Revelations that Joe Hockey can’t see the problem in him raising money for the Liberal Party by using his status as the Federal Treasurer speaks to a genuine cultural problem in Australian politics.
The cultural problem is across the political spectrum (including the minor parties).
Too many politicians believe that their actions as politicians are “private” dealings, rather than recognising that as public figures – they must act in the public interest.
They are confused about the difference between their public role and their private roles. At any time all of us hold both public roles (like a job, a political office or a role in a community organisation), and private roles (like a mum, child or friend).
But it is vitally important that we distinguish between our public roles and private roles, because these roles embody very different standards of behaviour.
In private life, key values include confidentiality, love and forgiveness. For instance, if a child or friend does something wrong, the misgiving is solved through saying sorry and being forgiven. It’s good to keep secrets (rather than gossip). You express loyalty and love. Blood is thicker than water.
But in public life, the standards of behavior are dramatically different. Effective public life is governed by accountability, respect and transparency.
In public life, when someone does something wrong they need to be held to account – to face up to those to whom they are publicly responsible, and to make amends. If decisions are being made, the facts and the forces of influence on those decisions need to be public. There needs to be transparency in decision making. The goal of public life is not to be “liked” but to be “respected”.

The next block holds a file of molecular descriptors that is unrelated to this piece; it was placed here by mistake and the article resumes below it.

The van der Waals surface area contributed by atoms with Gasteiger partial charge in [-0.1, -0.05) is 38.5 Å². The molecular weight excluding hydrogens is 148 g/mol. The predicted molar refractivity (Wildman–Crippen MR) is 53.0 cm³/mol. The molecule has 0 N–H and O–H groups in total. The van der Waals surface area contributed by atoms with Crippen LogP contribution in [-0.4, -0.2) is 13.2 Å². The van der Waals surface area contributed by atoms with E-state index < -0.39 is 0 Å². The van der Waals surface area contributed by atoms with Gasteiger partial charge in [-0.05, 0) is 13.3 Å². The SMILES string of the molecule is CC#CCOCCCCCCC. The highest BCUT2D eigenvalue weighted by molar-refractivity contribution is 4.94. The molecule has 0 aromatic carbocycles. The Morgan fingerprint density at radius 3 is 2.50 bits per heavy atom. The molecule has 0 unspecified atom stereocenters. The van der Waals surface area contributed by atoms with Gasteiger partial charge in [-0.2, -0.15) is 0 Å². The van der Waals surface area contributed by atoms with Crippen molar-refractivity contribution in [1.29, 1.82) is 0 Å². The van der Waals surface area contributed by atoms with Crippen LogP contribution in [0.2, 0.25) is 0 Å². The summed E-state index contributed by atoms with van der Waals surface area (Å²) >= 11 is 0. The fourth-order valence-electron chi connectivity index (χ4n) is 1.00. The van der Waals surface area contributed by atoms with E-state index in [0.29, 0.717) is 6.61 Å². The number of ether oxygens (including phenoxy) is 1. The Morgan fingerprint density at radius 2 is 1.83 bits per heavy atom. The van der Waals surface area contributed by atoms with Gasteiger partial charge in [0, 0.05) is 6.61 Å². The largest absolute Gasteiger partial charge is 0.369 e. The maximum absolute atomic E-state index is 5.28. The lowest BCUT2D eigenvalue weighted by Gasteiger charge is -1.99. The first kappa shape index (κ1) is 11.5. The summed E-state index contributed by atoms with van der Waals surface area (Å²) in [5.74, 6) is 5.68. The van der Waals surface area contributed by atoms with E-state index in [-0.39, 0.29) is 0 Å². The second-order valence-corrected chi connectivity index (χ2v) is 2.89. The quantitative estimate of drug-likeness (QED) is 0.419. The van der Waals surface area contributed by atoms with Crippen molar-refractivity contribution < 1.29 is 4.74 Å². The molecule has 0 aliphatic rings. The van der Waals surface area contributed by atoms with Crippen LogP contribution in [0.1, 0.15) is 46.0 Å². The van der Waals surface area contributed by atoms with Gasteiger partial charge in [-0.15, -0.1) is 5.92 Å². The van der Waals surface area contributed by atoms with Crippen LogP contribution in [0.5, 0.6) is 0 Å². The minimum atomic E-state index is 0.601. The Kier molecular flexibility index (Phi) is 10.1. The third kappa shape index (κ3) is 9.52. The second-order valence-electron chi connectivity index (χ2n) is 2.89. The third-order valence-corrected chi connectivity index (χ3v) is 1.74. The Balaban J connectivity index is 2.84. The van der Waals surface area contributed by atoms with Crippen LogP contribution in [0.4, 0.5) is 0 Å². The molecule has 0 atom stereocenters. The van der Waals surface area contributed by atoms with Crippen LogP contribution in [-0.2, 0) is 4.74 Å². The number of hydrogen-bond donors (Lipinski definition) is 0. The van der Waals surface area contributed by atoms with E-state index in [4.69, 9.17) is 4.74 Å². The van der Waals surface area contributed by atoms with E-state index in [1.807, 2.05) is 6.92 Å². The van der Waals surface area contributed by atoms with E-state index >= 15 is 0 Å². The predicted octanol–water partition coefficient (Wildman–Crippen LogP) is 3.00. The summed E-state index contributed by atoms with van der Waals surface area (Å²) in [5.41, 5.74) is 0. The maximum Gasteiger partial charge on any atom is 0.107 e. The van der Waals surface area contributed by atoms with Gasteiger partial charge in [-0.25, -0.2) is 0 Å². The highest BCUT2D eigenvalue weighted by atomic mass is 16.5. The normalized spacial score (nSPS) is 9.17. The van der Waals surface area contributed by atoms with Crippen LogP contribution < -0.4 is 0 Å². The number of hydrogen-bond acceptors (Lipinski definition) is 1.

ICAC has shown us that too many politicians want the standards of behaviour that govern our “private” lives as the rules for their “public” role. The emails, the phone calls and the “gift exchange” between corporate lobbyists and the Liberal Party (and previously between mining interests and the Labor Party), reveal that it is seen as okay to try to be “liked” by handing out lavish gifts and to embrace a culture of secrecy.
Its not news to hear that politicians want to be held to the standards more common in private life. In Queensland, Peter Beattie was famous for saying sorry as a way of wiggling out of accountability. Kissing babies and excessive friendliness often tries to create a culture of “being liked” rather than “being respected.”
But its painfully clear than this confusion has lead to a culture of alleged extreme corruption.
As the ranks clear out and the still standing political leaders start to evaluate what they need to do to clean up politics in NSW, and in Australia – they need to look to solutions that re-create a public culture of accountability, transparency and respect.
Public standards must be the core benchmarks of a more effective system of government, and these standards must inform the kinds of relationships we expect between government, corporate and civil society institutions.